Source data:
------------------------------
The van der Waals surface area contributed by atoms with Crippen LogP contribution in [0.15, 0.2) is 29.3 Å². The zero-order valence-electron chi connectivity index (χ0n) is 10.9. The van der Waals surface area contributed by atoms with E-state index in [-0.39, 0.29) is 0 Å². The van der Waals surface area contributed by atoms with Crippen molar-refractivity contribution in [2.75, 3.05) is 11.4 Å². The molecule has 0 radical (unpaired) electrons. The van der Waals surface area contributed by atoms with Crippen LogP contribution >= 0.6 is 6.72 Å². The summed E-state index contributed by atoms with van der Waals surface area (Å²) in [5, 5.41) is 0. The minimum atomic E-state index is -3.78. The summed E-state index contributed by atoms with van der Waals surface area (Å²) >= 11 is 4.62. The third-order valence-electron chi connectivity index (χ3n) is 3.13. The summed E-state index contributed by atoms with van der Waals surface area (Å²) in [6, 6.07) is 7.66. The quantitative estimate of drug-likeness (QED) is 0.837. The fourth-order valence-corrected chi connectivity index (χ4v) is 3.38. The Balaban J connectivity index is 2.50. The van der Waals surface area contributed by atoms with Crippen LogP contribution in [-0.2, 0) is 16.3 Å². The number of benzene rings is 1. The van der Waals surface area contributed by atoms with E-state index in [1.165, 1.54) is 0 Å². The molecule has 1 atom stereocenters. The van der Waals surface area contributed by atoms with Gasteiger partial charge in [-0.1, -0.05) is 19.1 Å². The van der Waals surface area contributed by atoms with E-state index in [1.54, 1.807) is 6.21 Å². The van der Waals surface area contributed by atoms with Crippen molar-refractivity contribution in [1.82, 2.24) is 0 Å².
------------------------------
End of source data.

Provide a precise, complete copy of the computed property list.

The van der Waals surface area contributed by atoms with Crippen LogP contribution in [0.15, 0.2) is 29.3 Å². The zero-order valence-electron chi connectivity index (χ0n) is 10.9. The van der Waals surface area contributed by atoms with E-state index in [-0.39, 0.29) is 0 Å². The van der Waals surface area contributed by atoms with Crippen molar-refractivity contribution in [2.75, 3.05) is 11.4 Å². The molecule has 0 radical (unpaired) electrons. The van der Waals surface area contributed by atoms with Crippen LogP contribution >= 0.6 is 6.72 Å². The summed E-state index contributed by atoms with van der Waals surface area (Å²) in [5, 5.41) is 0. The minimum atomic E-state index is -3.78. The summed E-state index contributed by atoms with van der Waals surface area (Å²) >= 11 is 4.62. The third-order valence-electron chi connectivity index (χ3n) is 3.13. The summed E-state index contributed by atoms with van der Waals surface area (Å²) in [6, 6.07) is 7.66. The quantitative estimate of drug-likeness (QED) is 0.837. The fourth-order valence-corrected chi connectivity index (χ4v) is 3.38. The Balaban J connectivity index is 2.50. The van der Waals surface area contributed by atoms with Crippen LogP contribution in [-0.2, 0) is 16.3 Å². The number of benzene rings is 1. The van der Waals surface area contributed by atoms with E-state index in [1.165, 1.54) is 0 Å². The molecule has 1 atom stereocenters. The van der Waals surface area contributed by atoms with Gasteiger partial charge in [-0.1, -0.05) is 19.1 Å². The van der Waals surface area contributed by atoms with E-state index in [1.54, 1.807) is 6.21 Å². The van der Waals surface area contributed by atoms with Crippen molar-refractivity contribution in [1.82, 2.24) is 0 Å².